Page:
Ask "why" about as many things on a record as you can. Even if you are unable to answer "why," sometimes just asking is helpful and gets you thinking.

13 February 2013

Read the Stuff You Know

When having difficulty transcribing or reading a specific word on a document or record, focus initially on words and phrases you know. Many records contain boilerplate text with words that you can reasonably "guess" without initially being able to read. This can help you see how the writer makes certain letters, helping you interpret those words with which you are not so familiar.

12 February 2013

Relationships That Are Not Stated

I recently found an affidavit witnessed by an ancestor in Nebraska in the 1880s. In looking at the names of the other four witnesses on the document, they included the uncle of the ancestor, a first cousin of the ancestor and the wife of the first cousin. And the person who made out the affidavit was another cousin of the ancestor.

If you are really stuck, have you really looked at the names of other people on every document in which your ancestor appears?

11 February 2013

Work Independently--Then Compare

If you are fortunate enough to have another genealogist to work with on one of your families, try to initially analyze information separately until you have exhausted the information or gotten "stuck" and then compare your conclusions. It can be a good way to catch overlooked clues.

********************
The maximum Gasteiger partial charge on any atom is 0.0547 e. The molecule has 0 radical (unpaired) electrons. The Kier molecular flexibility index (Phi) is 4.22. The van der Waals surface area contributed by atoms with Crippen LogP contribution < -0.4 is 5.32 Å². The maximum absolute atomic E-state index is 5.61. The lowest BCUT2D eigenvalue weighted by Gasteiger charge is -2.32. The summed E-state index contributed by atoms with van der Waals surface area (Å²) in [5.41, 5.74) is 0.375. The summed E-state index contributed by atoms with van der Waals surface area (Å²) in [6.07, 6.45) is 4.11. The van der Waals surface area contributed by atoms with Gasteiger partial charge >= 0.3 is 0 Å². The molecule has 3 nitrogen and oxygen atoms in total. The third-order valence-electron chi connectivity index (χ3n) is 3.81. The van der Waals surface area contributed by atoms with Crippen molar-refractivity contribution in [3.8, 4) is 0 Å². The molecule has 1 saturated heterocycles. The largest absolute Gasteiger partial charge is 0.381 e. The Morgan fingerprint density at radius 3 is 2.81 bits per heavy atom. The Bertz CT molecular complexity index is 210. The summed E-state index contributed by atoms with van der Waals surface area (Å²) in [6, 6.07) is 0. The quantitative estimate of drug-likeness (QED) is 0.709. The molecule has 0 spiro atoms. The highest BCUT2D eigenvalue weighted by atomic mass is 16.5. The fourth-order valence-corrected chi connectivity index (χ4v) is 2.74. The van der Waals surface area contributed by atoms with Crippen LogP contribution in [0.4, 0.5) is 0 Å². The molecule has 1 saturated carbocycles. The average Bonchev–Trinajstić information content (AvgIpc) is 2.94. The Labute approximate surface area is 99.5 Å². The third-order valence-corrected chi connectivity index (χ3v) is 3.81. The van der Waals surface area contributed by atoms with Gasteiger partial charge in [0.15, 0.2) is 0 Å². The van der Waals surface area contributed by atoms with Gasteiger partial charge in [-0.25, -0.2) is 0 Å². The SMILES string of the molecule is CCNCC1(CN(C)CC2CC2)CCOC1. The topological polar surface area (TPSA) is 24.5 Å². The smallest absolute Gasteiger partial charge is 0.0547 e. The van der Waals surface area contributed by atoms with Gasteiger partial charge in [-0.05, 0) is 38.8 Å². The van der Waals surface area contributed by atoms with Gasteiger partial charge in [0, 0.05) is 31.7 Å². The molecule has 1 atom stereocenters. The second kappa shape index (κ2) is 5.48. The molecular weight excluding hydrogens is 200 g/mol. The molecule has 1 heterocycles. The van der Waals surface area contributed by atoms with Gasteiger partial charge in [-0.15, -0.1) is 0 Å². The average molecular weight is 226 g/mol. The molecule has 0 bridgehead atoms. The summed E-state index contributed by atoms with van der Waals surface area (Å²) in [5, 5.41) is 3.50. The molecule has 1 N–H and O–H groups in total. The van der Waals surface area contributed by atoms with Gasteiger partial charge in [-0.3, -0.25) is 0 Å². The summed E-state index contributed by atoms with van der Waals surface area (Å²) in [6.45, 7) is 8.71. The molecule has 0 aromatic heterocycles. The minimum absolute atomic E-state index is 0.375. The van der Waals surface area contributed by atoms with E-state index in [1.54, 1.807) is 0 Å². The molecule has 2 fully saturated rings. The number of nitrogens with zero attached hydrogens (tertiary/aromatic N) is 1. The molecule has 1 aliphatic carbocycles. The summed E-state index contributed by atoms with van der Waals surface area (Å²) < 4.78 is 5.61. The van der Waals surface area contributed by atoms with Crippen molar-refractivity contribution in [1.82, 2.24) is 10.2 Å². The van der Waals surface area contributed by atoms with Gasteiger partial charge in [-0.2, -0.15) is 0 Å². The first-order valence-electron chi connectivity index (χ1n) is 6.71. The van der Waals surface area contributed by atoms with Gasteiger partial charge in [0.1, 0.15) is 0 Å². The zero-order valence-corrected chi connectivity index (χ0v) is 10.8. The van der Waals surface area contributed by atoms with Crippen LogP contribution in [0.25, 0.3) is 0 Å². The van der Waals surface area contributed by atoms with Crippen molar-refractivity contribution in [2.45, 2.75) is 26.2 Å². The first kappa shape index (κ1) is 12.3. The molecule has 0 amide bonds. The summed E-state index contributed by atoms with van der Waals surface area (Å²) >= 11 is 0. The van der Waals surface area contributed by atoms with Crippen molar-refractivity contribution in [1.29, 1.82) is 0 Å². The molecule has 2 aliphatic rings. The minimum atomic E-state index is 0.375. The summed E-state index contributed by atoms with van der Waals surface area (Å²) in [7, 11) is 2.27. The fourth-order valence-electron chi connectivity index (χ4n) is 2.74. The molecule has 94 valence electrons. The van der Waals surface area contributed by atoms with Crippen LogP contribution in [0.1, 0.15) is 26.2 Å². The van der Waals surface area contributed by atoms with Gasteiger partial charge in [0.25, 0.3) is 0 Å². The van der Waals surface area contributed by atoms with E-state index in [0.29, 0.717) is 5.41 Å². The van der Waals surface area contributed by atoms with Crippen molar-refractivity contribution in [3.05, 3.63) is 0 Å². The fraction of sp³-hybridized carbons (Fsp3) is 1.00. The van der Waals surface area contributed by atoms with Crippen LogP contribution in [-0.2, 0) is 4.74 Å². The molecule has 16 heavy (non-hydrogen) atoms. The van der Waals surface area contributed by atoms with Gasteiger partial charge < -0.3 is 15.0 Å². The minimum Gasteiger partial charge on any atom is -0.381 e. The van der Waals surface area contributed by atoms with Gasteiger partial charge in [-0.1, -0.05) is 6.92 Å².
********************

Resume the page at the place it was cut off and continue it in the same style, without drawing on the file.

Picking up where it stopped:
Just try not to argue with your distant relative in the process (grin!).

10 February 2013

Those Artifacts Could Be A Distance Away

It's possible that a family bible, set of letters, or other artifact from your family is housed a significant distance from where your ancestors actually lived. An aunt of mine lived her life in western Illinois. A quilt she made in the late 19th century is in a museum in Michigan. The reference came up on a Google search and I almost ignored it because the location "wasn't right."

It is hard to tell where ephemera from your ancestors ended up.

Tombstones are usually in the "right place." Other items can be up for grabs.

09 February 2013

Thanks to Our Sponsor


Genealogy Tip of the Day is sponsored by GenealogyBank. GenealogyBank offers a variety of digital images and databases by subscription, including the following:

Consider giving GenealogyBank a try and thanks to them for sponsoring us!

Get to Know a Local

Even if you need to do your research remotely, try and make some sort of contact with a "local." In many areas, particularly rural and out-of-the-way ones, there may a local person or two who are very familiar with local families and local records. They may be able to give you specific guidance that someone unfamiliar with the specific area (even a professional) may not. And, as a local person, they may have an easier time accessing records.

08 February 2013

Join Michael in Salt Lake 29 May-5 June 2013


We've set the dates for our 2013 Family History Research Trip to the Family History Library in Salt Lake City in May. Join us for a week of genealogical research in the world's largest genealogical library between 29 May and 5 June. Don't wait pre-register today for only $50. Balance of registration is due 1 April 2013. It is not too early to start planning for 2013.